No one can know the founders' "original intentions" on any number of issues, or what they might have thought about those of our time. But we know that they would not have wanted us to end the bold experiment they launched in self-governance or jeopardize the rights and liberties of posterity. And they certainly would not have wished us to risk the future of life on Earth for any reason at all. But they gave us no formula for governance, only the example of an intrepid, ingenious, pragmatic, and partial experiment in democracy.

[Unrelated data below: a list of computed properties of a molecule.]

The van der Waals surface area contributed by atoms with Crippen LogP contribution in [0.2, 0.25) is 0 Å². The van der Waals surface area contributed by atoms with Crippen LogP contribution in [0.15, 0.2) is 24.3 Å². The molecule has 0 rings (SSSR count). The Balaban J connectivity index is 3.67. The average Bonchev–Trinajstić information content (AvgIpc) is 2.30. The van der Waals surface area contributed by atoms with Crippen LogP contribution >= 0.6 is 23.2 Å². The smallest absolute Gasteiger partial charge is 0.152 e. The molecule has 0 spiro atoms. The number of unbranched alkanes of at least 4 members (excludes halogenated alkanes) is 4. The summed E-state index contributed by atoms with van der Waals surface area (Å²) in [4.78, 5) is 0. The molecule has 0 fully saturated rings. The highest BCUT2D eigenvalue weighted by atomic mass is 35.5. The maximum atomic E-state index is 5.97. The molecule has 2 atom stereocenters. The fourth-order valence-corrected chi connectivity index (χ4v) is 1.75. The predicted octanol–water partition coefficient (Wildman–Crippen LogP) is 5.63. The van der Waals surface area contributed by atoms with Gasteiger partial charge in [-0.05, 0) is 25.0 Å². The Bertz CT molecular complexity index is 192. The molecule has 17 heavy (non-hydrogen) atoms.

The founders responded courageously and brilliantly to the challenges of their time, but those pale beside what we can anticipate in the century ahead. They could presume a stable climate and the resources of a mostly untouched continent to meet the needs of a vastly smaller population that lived predominantly on current sunlight, albeit often carelessly. We, by contrast, are a population of more than 300 million and will grow perhaps by another 100 million before our population peaks. We are an island of affluence in a world of 6.8 billion that will peak, perhaps, at 9 billion. We live on the remainders of once vast natural stores of minerals, soils, and forests. We are powered mostly by ancient sunlight in the form of coal and imported oil. We have technology that the founders could not imagine, but that prowess carries risks that would have given them reasons to act more cautiously than we do. All of this is to say that the challenges ahead differ in scale, complexity, velocity, and duration from any we have faced before. Our response, accordingly, must be at least as ingenious, wise, and adaptable as theirs was to the challenges of creating a republic in their time.